• send pies
  • Quote
  • Report post to moderator
Both these stories must be why in the south we just shake our heads and utter "bless their heart".
And folks wonder why I don't like being close to humans who constantly are performing "stupid human tricks".

Nicole, I would have hired a lawyer and sued the landlord, I might not have won but he would have gotten the first part of my message, the second part would have been my moving with no notice.

D. Logan, I can't even begin to say what I would have probably done to the neighbor and landlord.
 
Nicole Alderman
master steward
Posts: 13464
Location: Pacific Northwest
6072
hugelkultur kids cat duck forest garden foraging fiber arts sheep wood heat homestead
  • Likes 5
  • Mark post as helpful
  • send pies
  • Quote
  • Report post to moderator
When we were moving to our new house, those landlords tried to charge us $600 for the mold in the rental (the rental that there were no exhaust vents and the windows were painted shut), and they refused to even talk to us about the fine. We sent them a letter by certified mail mentioning not just how they'd tossed our plants away, but also painted the windows shut and buried a barrel of oil in the yard...

Needless to say, they never asked again for the money...or talked to us again.
 
D. Logan
gardener
Posts: 781
Location: Soutwest Ohio
201
homeschooling forest garden foraging rabbit tiny house books food preservation cooking writing woodworking homestead
  • Likes 2
  • Mark post as helpful
  • send pies
  • Quote
  • Report post to moderator

Nicole Alderman wrote:When we were renting in the city, our landlord came to work on the siding, and had his workers throw our potted plants--pots and all!--into the dumpster, as well as beautiful green/blue/purple/pink lava rocks we'd picked up driving across the country.

The hydrangea--which was actually from our wedding, in a nice purple pot my husband had bought me when we were dating--was put in the dumpster because they looked "dead." That was the only appology we got from our landlord. It was WINTER! Of course, this all happened while we were at work, and my husband had to dig through the dumpster. The pot was already taken home by one of the workers, but my husband managed to save the hydrangea.

Sometimes I feel like complaining about all the home maintenance on our place and the cost of it all. Remembering this really helps me be thankful for what I have!

I am so sorry, D, about your landlord. It is SO FRUSTRATING being in that situation. You feel so vulnerable and helpless.



I seriously don't understand what is up with some people in the cities. If it had just been some plant randomly in the yard, maybe, but if it is in a pot, clearly someone is growing it. At the very least just check. If they're worried you have a dead eyesore, then a warning should be given. Not throw everything away and give your property to the workers.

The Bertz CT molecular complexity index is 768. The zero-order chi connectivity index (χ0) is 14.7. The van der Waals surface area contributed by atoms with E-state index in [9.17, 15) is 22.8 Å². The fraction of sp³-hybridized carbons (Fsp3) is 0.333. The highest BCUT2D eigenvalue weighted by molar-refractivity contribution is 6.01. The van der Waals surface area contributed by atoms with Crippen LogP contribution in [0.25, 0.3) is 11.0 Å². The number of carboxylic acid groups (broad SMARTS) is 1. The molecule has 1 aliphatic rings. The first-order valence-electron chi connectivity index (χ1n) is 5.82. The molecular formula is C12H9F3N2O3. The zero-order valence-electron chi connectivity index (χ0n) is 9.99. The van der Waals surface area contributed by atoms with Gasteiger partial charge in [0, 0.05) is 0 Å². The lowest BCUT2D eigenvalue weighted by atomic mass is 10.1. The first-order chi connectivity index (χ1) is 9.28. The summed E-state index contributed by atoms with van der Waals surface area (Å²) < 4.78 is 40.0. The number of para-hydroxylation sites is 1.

gardener
Posts: 384
Location: Ontario - Gardening in zone 3b, 4b, or 6b, depending on the day
234
dog foraging trees tiny house books bike bee
  • Likes 6
  • Mark post as helpful
  • send pies
  • Quote
  • Report post to moderator
Oh, man, do I feel you all!!!

When I was in university I lived in a 3 apartment building (one apartment on each floor). I had put a large cactus and succulent planter in the window on the stairs, as we were on the top floor. Went to school one day. No planter. I left a note on the door asking the other tenants if they knew what had happened to my plants (one of them had had a loud alcohol-fueled party the night before, and I assumed one of her guests had absconded with it as it was very pretty and decorative). Nope. My landlord knocked it over, threw it out, and didn't even tell me about it. I could have rescued all of my plants, the decorative fossils in it, and the carved stone statue in it, but the garbage had already been taken out. Did he think I would just not notice that it was gone? The same landlord had given my housemate permission to plant the front garden with flowers, then, come September, replaced windows and dropped the huge windows on top of them and trampled all through her carefully tended (and quite pricey) perennials. ARRRGHHHH!

As for people in cities and their cluelessness about what food plants look like. Don't even get me started... I remember as a child harvesting saskatoon berries on public trails and the horror of people who were convinced I was eating some sort of poison. "But how do you tell them apart?!" they always argued.... Umm, well, they look like, taste like, have leaves like, and are shaped like saskatoon berries. I even had someone do that a few times when I was picking raspberries. How do you NOT tell them apart from something else? I love going to garden centres with friends and playing the parlour trick where I tell people what (usually very common) plant they are holding before they even look at the tag. "It's a tomato" "It's a rose" "It's a blueberry", "It's mint". = "How do you KNOW that?"

I find it so weird to not have the knowledge about what I consider common plants, it's almost the same thing to me as not being able to read - the letters are there in plain site, but they've never been given the instruction manual on how to interpret the things they see in the environment around them. Leaves just looking like a lot of green, rather than having distinct and identifiable shapes and textures is a lot like me trying to read Chinese writing - it's a whole language, but to me it's just like a bunch of lines, and I don't see or remember seeing the patterns before, as they have no meaning to me.
 
pollinator
Posts: 1126
Location: Nevada, Mo 64772
87
  • Mark post as helpful
  • send pies
  • Quote
  • Report post to moderator
D, rocks and concrete ruble work pretty well to keep cats off.  
 
I think she's lovely. It's this tiny ad that called her crazy:
permaculture bootcamp - learn permaculture through a little hard work
https://permies.com/t/bootcamp
reply
    Bookmark Topic Watch Topic
  • New Topic